The Supreme Court has rejected an appeal lodged by a psychiatrist over his conviction for leaking investigation records to a journalist in connection with a murder and arson case involving a minor in Nara Prefecture.
The decision, dated Monday, means the four-month prison term, suspended for three years, handed to Morimitsu Sakihama, 54, is set to be finalized.
Sakihama’s case stirred controversy over the issue of press freedom after the journalist, Atsuko Kusanagi, published a book quoting statements by the 19-year-old defendant obtained from the psychiatrist.
The Supreme Court’s 2nd Petty Bench, presided over by Justice Yuki Furuta, upheld lower court rulings that Sakihama leaked depositions and other records related to the boy to Kusanagi in October 2006 in violation of the Penal Code.
Sakihama examined the minor’s mental status in connection with the murder of three of the boy’s relatives. They died when their home was torched in June 2006. The criminal code bans professionals such as doctors and lawyers from disclosing confidential information learned during the course of their work.
The psychiatrist’s lawyers argued that the leak did not constitute a crime because a psychiatric examination is not a medical practice.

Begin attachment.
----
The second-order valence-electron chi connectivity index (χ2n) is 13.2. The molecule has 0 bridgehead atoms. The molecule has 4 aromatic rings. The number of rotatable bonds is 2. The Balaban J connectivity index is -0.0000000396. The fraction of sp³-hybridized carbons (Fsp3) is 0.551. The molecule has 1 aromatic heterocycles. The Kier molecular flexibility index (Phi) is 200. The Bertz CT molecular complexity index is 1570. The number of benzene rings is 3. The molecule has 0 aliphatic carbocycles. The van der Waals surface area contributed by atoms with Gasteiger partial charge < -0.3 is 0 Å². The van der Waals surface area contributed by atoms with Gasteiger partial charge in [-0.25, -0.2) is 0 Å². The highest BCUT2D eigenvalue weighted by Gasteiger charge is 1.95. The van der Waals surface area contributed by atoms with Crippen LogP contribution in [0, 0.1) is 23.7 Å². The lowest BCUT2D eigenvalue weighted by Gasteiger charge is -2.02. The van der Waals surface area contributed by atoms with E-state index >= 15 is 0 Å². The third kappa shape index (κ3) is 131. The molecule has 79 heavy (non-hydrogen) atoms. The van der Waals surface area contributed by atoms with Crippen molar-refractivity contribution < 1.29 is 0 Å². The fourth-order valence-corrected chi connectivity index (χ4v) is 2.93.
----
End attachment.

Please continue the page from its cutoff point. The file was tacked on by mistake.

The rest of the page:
The Supreme Court judged that psychiatric evaluations entail medical judgments and are considered medical practice.
Sakihama can file for an amendment of the ruling within 10 days, but the court rarely accepted such requests.
“I still believe that what Dr. Sakihama did was justifiable,” Kusanagi said of the top court’s decision. “It is very regrettable that the appeal was rejected.”
Lower court rulings determined that Sakihama received the interrogation records from the Nara Family Court and made them available to Kusanagi in October 2006, before she wrote the book titled “I Decided to Kill Daddy” in May 2007.
The boy, the eldest son of a doctor, was sent to a reformatory for murdering his stepmother and two siblings.
The Nara District Court ruled that the leaked information was considered “confidential.” The Osaka High Court upheld the ruling in December 2009, which the defendant immediately appealed.
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